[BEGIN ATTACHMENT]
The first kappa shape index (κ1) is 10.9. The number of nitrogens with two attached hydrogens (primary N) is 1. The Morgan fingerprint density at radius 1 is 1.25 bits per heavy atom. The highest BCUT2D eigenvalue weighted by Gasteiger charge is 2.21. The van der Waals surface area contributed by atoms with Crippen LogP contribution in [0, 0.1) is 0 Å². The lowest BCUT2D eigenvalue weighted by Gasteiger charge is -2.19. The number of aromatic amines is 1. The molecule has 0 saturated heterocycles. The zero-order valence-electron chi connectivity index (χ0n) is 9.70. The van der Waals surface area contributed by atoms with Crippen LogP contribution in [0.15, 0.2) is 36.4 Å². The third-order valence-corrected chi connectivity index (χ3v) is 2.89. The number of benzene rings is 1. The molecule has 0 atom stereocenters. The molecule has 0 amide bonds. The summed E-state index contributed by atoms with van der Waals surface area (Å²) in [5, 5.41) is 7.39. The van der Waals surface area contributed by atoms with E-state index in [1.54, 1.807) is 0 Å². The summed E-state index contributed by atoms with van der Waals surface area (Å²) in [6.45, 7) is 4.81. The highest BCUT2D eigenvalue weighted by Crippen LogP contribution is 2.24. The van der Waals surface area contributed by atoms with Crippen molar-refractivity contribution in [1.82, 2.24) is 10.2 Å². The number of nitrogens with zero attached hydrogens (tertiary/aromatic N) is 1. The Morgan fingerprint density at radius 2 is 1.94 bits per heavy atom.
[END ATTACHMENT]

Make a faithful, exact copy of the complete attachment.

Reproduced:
The first kappa shape index (κ1) is 10.9. The number of nitrogens with two attached hydrogens (primary N) is 1. The Morgan fingerprint density at radius 1 is 1.25 bits per heavy atom. The highest BCUT2D eigenvalue weighted by Gasteiger charge is 2.21. The van der Waals surface area contributed by atoms with Crippen LogP contribution in [0, 0.1) is 0 Å². The lowest BCUT2D eigenvalue weighted by Gasteiger charge is -2.19. The number of aromatic amines is 1. The molecule has 0 saturated heterocycles. The zero-order valence-electron chi connectivity index (χ0n) is 9.70. The van der Waals surface area contributed by atoms with Crippen LogP contribution in [0.15, 0.2) is 36.4 Å². The third-order valence-corrected chi connectivity index (χ3v) is 2.89. The number of benzene rings is 1. The molecule has 0 atom stereocenters. The molecule has 0 amide bonds. The summed E-state index contributed by atoms with van der Waals surface area (Å²) in [5, 5.41) is 7.39. The van der Waals surface area contributed by atoms with E-state index in [1.54, 1.807) is 0 Å². The summed E-state index contributed by atoms with van der Waals surface area (Å²) in [6.45, 7) is 4.81. The highest BCUT2D eigenvalue weighted by Crippen LogP contribution is 2.24. The van der Waals surface area contributed by atoms with Crippen molar-refractivity contribution in [1.82, 2.24) is 10.2 Å². The number of nitrogens with zero attached hydrogens (tertiary/aromatic N) is 1. The Morgan fingerprint density at radius 2 is 1.94 bits per heavy atom.